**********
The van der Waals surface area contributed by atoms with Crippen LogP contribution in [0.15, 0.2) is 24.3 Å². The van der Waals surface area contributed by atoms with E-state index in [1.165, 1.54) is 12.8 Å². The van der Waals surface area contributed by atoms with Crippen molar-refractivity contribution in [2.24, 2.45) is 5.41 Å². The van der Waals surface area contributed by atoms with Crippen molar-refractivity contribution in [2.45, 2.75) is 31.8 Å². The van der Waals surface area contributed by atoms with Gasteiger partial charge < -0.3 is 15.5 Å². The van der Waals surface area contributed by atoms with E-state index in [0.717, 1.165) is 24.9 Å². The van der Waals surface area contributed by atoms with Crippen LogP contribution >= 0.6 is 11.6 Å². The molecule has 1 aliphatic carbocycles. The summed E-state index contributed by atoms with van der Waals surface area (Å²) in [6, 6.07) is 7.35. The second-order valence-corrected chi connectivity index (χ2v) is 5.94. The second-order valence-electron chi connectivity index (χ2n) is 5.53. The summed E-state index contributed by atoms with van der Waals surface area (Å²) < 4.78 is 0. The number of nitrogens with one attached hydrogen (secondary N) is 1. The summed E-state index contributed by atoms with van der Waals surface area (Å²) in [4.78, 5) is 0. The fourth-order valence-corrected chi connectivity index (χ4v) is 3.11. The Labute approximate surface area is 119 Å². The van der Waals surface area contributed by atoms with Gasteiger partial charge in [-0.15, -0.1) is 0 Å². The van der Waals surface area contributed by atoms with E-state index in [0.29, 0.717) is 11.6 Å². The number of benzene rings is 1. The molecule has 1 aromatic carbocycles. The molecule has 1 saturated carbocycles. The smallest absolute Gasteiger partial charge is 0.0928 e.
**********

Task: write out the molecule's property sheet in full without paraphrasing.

The van der Waals surface area contributed by atoms with Crippen LogP contribution in [0.15, 0.2) is 24.3 Å². The van der Waals surface area contributed by atoms with E-state index in [1.165, 1.54) is 12.8 Å². The van der Waals surface area contributed by atoms with Crippen molar-refractivity contribution in [2.24, 2.45) is 5.41 Å². The van der Waals surface area contributed by atoms with Crippen molar-refractivity contribution in [2.45, 2.75) is 31.8 Å². The van der Waals surface area contributed by atoms with Gasteiger partial charge < -0.3 is 15.5 Å². The van der Waals surface area contributed by atoms with E-state index in [0.717, 1.165) is 24.9 Å². The van der Waals surface area contributed by atoms with Crippen LogP contribution >= 0.6 is 11.6 Å². The molecule has 1 aliphatic carbocycles. The summed E-state index contributed by atoms with van der Waals surface area (Å²) in [6, 6.07) is 7.35. The second-order valence-corrected chi connectivity index (χ2v) is 5.94. The second-order valence-electron chi connectivity index (χ2n) is 5.53. The summed E-state index contributed by atoms with van der Waals surface area (Å²) < 4.78 is 0. The number of nitrogens with one attached hydrogen (secondary N) is 1. The summed E-state index contributed by atoms with van der Waals surface area (Å²) in [4.78, 5) is 0. The fourth-order valence-corrected chi connectivity index (χ4v) is 3.11. The Labute approximate surface area is 119 Å². The van der Waals surface area contributed by atoms with Gasteiger partial charge in [-0.15, -0.1) is 0 Å². The van der Waals surface area contributed by atoms with E-state index in [0.29, 0.717) is 11.6 Å². The number of benzene rings is 1. The molecule has 1 aromatic carbocycles. The molecule has 1 saturated carbocycles. The smallest absolute Gasteiger partial charge is 0.0928 e.